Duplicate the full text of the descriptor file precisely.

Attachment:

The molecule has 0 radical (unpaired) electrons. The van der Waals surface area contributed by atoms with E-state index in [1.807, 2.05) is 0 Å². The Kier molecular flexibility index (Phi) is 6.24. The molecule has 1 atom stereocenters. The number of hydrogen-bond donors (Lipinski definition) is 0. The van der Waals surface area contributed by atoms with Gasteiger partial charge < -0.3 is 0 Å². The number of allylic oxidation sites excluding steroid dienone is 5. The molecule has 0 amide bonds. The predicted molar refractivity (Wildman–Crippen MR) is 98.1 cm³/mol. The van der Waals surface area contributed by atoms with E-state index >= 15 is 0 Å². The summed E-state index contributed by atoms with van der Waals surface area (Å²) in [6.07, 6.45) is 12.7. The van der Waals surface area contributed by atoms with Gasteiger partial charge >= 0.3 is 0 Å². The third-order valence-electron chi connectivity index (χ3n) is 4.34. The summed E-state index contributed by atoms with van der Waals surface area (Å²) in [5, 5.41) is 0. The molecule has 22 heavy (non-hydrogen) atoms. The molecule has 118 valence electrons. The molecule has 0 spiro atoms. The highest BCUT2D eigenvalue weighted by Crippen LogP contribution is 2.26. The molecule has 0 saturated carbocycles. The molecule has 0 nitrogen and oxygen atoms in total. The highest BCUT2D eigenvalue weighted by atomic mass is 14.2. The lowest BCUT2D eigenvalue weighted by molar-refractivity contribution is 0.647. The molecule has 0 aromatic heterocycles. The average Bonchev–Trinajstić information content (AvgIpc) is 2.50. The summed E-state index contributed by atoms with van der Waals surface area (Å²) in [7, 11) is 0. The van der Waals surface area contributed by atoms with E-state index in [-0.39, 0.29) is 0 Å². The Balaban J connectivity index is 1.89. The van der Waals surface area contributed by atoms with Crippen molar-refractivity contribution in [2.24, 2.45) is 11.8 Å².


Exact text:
The molecule has 0 radical (unpaired) electrons. The van der Waals surface area contributed by atoms with E-state index in [1.807, 2.05) is 0 Å². The Kier molecular flexibility index (Phi) is 6.24. The molecule has 1 atom stereocenters. The number of hydrogen-bond donors (Lipinski definition) is 0. The van der Waals surface area contributed by atoms with Gasteiger partial charge < -0.3 is 0 Å². The number of allylic oxidation sites excluding steroid dienone is 5. The molecule has 0 amide bonds. The predicted molar refractivity (Wildman–Crippen MR) is 98.1 cm³/mol. The van der Waals surface area contributed by atoms with E-state index >= 15 is 0 Å². The summed E-state index contributed by atoms with van der Waals surface area (Å²) in [6.07, 6.45) is 12.7. The van der Waals surface area contributed by atoms with Gasteiger partial charge >= 0.3 is 0 Å². The third-order valence-electron chi connectivity index (χ3n) is 4.34. The summed E-state index contributed by atoms with van der Waals surface area (Å²) in [5, 5.41) is 0. The molecule has 22 heavy (non-hydrogen) atoms. The molecule has 118 valence electrons. The molecule has 0 spiro atoms. The highest BCUT2D eigenvalue weighted by Crippen LogP contribution is 2.26. The molecule has 0 saturated carbocycles. The molecule has 0 nitrogen and oxygen atoms in total. The highest BCUT2D eigenvalue weighted by atomic mass is 14.2. The lowest BCUT2D eigenvalue weighted by molar-refractivity contribution is 0.647. The molecule has 0 aromatic heterocycles. The average Bonchev–Trinajstić information content (AvgIpc) is 2.50. The summed E-state index contributed by atoms with van der Waals surface area (Å²) in [7, 11) is 0. The van der Waals surface area contributed by atoms with E-state index in [-0.39, 0.29) is 0 Å². The Balaban J connectivity index is 1.89. The van der Waals surface area contributed by atoms with Crippen molar-refractivity contribution in [2.24, 2.45) is 11.8 Å².